Breaking a three-year silence, Plastic Overlords are releasing an hour-long TV concert that includes never-before-heard songs from what the band plans to be the "ultimate headphones album" on triple vinyl.
Their concert film, "Plastic Overlords – LIVE Under the Mountain" on YouTube will be posted on October 16, 2015. Reminiscent of such classic rock shows as Beat Club, TopPops, and MusikLaden, "Live Under the Mountain" features vivid, surrealistic visuals as guitarist John Eades, drummer Brad Johnson, and vocalist/bassist/keyboardist David Noel perform "A Moment of Silence for Unsynchronized Watches," "You Crumble to Bits," and "Star Avenger vs. the Winged Hippopotamus" and a teaser of new songs from the group's epic work-in-progress, "Surrender, Capricorn".
The Overlords recently completed a demo version of "Surrender, Capricorn" and seek support to release the final version on vinyl. "We're surprisingly happy with the demos," said Noel, who produced the recordings. "It would be tempting to release them digitally, as our vision of a special triple record release is ambitious for a group as obscure as we are. But this album begs to be realized on vinyl and produced properly. We pushed ourselves beyond anything we've done before. It's taken three long years to develop. Only a few groups have ever attempted a triple vinyl studio release, but we feel these songs go together in a special way."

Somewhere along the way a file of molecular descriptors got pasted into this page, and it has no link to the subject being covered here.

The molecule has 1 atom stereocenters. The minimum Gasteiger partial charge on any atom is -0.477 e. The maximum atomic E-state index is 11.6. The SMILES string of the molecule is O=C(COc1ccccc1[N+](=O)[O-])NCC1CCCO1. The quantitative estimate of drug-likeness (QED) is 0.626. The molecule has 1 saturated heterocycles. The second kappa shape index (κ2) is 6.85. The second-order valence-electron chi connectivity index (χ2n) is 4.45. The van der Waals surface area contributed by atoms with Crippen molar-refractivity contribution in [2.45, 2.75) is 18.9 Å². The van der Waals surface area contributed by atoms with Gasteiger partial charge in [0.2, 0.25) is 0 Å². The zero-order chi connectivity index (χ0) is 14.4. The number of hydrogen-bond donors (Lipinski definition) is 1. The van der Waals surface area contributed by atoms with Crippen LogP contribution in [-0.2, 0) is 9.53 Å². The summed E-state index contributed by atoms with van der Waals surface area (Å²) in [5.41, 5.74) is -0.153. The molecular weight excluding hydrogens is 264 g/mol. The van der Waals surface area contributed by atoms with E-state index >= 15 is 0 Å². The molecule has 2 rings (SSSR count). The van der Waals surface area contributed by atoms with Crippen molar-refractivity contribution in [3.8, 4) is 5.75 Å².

After 2012's well-received Sonic Astronomy earned them comparisons to classic Pink Floyd, Rush, Hawkwind, Genesis, and even David Bowie, the Overlords originally envisioned a massive follow-up concept album called "Whale Blubber." Intended as a tongue-in-cheek response to Brian Eno's now famous proclamation that "recorded music equals whale blubber," the group even conceived a special release with real whale blubber melted into the pressing. Coming to their senses, the group decided simply to make "the ultimate headphones album." The result is "Surrender, Capricorn" – an arresting blend of melody, power, trippy ear sweets, cryptic lyrics, and even a hidden message or two. The record's subtle and mysterious concept is likely to elude many, and begs multiple interpretations as to the overall meaning. But one thing is clear: it's a record that's meant to take you somewhere in your mind.